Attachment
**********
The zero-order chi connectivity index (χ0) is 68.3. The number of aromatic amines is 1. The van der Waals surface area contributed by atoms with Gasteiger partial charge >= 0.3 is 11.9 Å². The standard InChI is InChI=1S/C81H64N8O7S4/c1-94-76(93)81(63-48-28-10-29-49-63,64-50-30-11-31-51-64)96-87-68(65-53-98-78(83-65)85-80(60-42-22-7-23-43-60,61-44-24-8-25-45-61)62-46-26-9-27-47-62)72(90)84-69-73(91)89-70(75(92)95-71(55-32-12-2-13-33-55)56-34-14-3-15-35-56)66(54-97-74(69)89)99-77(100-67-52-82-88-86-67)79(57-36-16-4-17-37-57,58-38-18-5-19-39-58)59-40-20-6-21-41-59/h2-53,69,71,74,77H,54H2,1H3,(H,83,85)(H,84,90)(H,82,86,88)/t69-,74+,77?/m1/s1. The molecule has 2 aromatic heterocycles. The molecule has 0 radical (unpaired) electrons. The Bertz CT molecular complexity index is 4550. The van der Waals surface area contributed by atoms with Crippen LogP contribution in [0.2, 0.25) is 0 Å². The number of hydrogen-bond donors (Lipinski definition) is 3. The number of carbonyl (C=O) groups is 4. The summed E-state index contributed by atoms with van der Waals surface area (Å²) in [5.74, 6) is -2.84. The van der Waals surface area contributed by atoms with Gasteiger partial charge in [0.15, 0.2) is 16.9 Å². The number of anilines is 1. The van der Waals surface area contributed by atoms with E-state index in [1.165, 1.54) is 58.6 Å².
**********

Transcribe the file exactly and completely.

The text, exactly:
The zero-order chi connectivity index (χ0) is 68.3. The number of aromatic amines is 1. The van der Waals surface area contributed by atoms with Gasteiger partial charge >= 0.3 is 11.9 Å². The standard InChI is InChI=1S/C81H64N8O7S4/c1-94-76(93)81(63-48-28-10-29-49-63,64-50-30-11-31-51-64)96-87-68(65-53-98-78(83-65)85-80(60-42-22-7-23-43-60,61-44-24-8-25-45-61)62-46-26-9-27-47-62)72(90)84-69-73(91)89-70(75(92)95-71(55-32-12-2-13-33-55)56-34-14-3-15-35-56)66(54-97-74(69)89)99-77(100-67-52-82-88-86-67)79(57-36-16-4-17-37-57,58-38-18-5-19-39-58)59-40-20-6-21-41-59/h2-53,69,71,74,77H,54H2,1H3,(H,83,85)(H,84,90)(H,82,86,88)/t69-,74+,77?/m1/s1. The molecule has 2 aromatic heterocycles. The molecule has 0 radical (unpaired) electrons. The Bertz CT molecular complexity index is 4550. The van der Waals surface area contributed by atoms with Crippen LogP contribution in [0.2, 0.25) is 0 Å². The number of hydrogen-bond donors (Lipinski definition) is 3. The number of carbonyl (C=O) groups is 4. The summed E-state index contributed by atoms with van der Waals surface area (Å²) in [5.74, 6) is -2.84. The van der Waals surface area contributed by atoms with Gasteiger partial charge in [0.15, 0.2) is 16.9 Å². The number of anilines is 1. The van der Waals surface area contributed by atoms with E-state index in [1.165, 1.54) is 58.6 Å².